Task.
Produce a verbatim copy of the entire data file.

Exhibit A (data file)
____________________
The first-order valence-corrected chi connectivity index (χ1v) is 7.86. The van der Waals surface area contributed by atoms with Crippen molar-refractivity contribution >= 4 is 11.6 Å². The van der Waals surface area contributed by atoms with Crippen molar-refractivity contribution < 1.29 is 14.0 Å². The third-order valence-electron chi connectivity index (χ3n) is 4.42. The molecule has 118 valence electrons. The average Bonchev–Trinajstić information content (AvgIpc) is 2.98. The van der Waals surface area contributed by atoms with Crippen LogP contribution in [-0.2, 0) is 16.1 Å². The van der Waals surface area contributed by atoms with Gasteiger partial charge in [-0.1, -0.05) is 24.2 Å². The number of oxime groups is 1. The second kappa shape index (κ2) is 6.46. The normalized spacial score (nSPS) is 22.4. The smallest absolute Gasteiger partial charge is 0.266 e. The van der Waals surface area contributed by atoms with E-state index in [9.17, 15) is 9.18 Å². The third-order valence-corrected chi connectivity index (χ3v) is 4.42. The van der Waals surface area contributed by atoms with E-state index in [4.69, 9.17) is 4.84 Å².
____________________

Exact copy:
The first-order valence-corrected chi connectivity index (χ1v) is 7.86. The van der Waals surface area contributed by atoms with Crippen molar-refractivity contribution >= 4 is 11.6 Å². The van der Waals surface area contributed by atoms with Crippen molar-refractivity contribution < 1.29 is 14.0 Å². The third-order valence-electron chi connectivity index (χ3n) is 4.42. The molecule has 118 valence electrons. The average Bonchev–Trinajstić information content (AvgIpc) is 2.98. The van der Waals surface area contributed by atoms with Crippen LogP contribution in [-0.2, 0) is 16.1 Å². The van der Waals surface area contributed by atoms with Gasteiger partial charge in [-0.1, -0.05) is 24.2 Å². The number of oxime groups is 1. The second kappa shape index (κ2) is 6.46. The normalized spacial score (nSPS) is 22.4. The smallest absolute Gasteiger partial charge is 0.266 e. The van der Waals surface area contributed by atoms with E-state index in [9.17, 15) is 9.18 Å². The third-order valence-corrected chi connectivity index (χ3v) is 4.42. The van der Waals surface area contributed by atoms with E-state index in [4.69, 9.17) is 4.84 Å².